The perfect carrier for this saucy goodness is Leo’s arroz blanco. Because I grew up in an Asian household, where an electric rice cooker always had warm rice at the ready, I found it challenging to cook rice on the stovetop. I would often say to Leo, “How do you get it so perfect every time?” because I could never match the effortless fluff of his rice. He would explain that the secret was covering the pot with a towel-wrapped lid at the end of the cooking time. I dismissed it as one of his superstitious quirks until we watched Samin Nosrat’s mother do the same thing with her tahdig in Salt, Fat, Acid, Heat. He leapt from the couch, pointing at the screen shouting, “You see! I told you the towel does something!”

I’m sorry I ever doubted him, but now I’m happy I no longer make mushy stovetop rice, and that our cross-cultural attempts in the kitchen allow us to embrace and find comfort in our roots. Especially cilantro roots.

At Kitchn, our editors develop and debut brand-new recipes on the site every single week. But at home, we also have our own tried-and-true dishes that we make over and over again — because quite simply? We love them. Kitchn Love Letters is a series that shares our favorite, over-and-over recipes.

Seco de Manok

This extra-saucy chicken dish is a twist on seco de pollo, a zesty, rich Peruvian cilantro-based stew.

Prep time 10 minutes

Cook time 50 minutes

Serves 6 to 8

Nutritional Info


For the rice:

  • 3 cloves


  • 3 cups

    long-grain white rice

  • 2 tablespoons

    olive oil

  • 1/2 teaspoon

    kosher salt

  • 4 cups


For the sauce:

  • 1

    large bunch fresh cilantro

  • 2 to 3

    medium limes

  • 4

    fresh, frozen, or jarred whole Peruvian aji amarillo peppers

  • 1/2 cup


  • 10 cloves


  • 3 tablespoons

    olive oil

  • 1 1/2 teaspoons

    ground cumin

  • 1 teaspoon

    kosher salt

  • 1/2 teaspoon

    ground black pepper

For the stew:

  • 1

    large yellow onion

  • 1

    large carrot

  • 3 pounds

    bone-in chicken thighs

  • Olive oil

  • Kosher salt

  • Freshly ground black pepper

  • 3/4 cup

    full-fat canned unsweetened coconut milk

  • 1/4 cup

    frozen peas


Make the rice:

  1. Mince 3 garlic cloves. Rinse 3 cups long-grain white rinse in a fine-mesh strainer until the water is relatively clear. Drain well.

  2. Heat 2 tablespoons olive oil in a large saucepan over medium heat until shimmering. Add the garlic and 1/2 teaspoon kosher salt and cook until the garlic begins to brown. Add the rice and 4 cups water and stir to combine. Cover and bring to a boil.

  3. Reduce the heat to medium-low and cook covered until the rice is tender, about 10 minutes. Remove from the heat. Uncover, wrap a clean kitchen towel around the lid, and cover the pot again. Let the rice rest for 10 minutes. Meanwhile, make the sauce.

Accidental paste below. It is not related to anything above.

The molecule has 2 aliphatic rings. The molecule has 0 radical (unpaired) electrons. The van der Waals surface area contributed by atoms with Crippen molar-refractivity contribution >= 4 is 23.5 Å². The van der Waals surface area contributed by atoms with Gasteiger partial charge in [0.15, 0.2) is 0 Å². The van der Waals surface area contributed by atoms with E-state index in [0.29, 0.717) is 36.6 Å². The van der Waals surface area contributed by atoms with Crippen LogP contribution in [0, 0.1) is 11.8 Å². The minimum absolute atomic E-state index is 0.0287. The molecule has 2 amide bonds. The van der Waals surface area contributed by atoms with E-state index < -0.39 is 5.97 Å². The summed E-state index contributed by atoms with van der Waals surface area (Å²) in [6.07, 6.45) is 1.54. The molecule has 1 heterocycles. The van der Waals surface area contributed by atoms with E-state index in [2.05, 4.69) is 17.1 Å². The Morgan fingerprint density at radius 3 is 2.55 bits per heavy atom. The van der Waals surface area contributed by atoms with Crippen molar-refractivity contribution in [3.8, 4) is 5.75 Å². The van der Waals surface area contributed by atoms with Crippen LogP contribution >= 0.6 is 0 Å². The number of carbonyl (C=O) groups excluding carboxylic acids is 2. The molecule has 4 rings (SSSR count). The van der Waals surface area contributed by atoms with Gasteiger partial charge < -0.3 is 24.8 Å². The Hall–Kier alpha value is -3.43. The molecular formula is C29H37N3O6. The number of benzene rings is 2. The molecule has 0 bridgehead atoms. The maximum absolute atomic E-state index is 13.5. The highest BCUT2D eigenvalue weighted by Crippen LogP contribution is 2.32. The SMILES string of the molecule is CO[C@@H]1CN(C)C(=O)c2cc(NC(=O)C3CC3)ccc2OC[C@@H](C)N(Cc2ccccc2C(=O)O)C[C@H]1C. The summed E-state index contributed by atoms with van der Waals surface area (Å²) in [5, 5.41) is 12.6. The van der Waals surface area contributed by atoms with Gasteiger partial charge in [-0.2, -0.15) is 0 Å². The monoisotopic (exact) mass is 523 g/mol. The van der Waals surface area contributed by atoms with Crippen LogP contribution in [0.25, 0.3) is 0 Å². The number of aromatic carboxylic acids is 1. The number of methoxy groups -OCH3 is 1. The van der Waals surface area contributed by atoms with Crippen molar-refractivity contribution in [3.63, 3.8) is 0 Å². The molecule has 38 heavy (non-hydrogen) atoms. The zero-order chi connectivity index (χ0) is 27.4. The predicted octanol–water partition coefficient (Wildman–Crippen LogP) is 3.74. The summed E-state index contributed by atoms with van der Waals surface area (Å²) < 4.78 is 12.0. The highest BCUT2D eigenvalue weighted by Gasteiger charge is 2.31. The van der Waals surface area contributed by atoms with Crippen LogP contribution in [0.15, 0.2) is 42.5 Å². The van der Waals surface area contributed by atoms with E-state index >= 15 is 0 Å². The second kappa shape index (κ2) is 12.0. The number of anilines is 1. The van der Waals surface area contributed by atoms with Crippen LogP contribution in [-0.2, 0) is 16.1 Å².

Make the sauce:

  1. Prepare the following, placing them in a blender or food processor fitted with the blade attachment: Pick 4 loosely packed cups fresh cilantro leaves and tender stems. Squeeze the juice from 2 to 3 medium limes until you have 1/4 cup. Stem and seed 4 fresh amarillo peppers if needed, otherwise add directly into the blender.

  2. Add 1/2 cup water, 10 garlic cloves, 3 tablespoons olive oil, 1 1/2 teaspoons ground cumin, 1 teaspoon kosher salt, and 1/2 teaspoon black pepper. Process until well combined.

Make the stew:

  1. Peel and thinly slice 1 large yellow onion and 1 large carrot crosswise into rounds.

  2. Pat dry 3 pounds chicken thighs dry with paper towels. Season with kosher salt and black pepper. Heat a small drizzle of olive oil in a large heavy-bottomed pot or Dutch oven over medium-high heat until shimmering. Working in batches if needed so as not to crowd the pot, add the chicken skin-side down and sear until browned. Transfer to a plate.

  3. Remove all but 2 tablespoons of fat from the pot. Add the onion to the pot, cover, and cook, stirring occasionally, until softened. Uncover and return the chicken and any accumulated juices to the pot skin-side up. Pour the blended sauce over the chicken. Cover and simmer, stirring occasionally, until the chicken is cooked through, 6 to 8 minutes.

  4. Uncover and add 3/4 cup coconut milk and the carrots. Simmer uncovered until the carrots are tender and the sauce has slightly reduced, about 10 minutes. Add 1/4 cup frozen peas and cook until heated through, 1 to 2 minutes. Serve the stew over the rice.

Recipe Notes

Using aji amarillo paste: 3 tablespoons jarred aji amarillo paste can be substituted for the fresh or jarred whole peppers.

Make ahead: The rice can be made up to 1 day ahead and refrigerated. Reheat in the microwave.

Storage: Leftovers can be refrigerated in airtight containers for up to 4 days.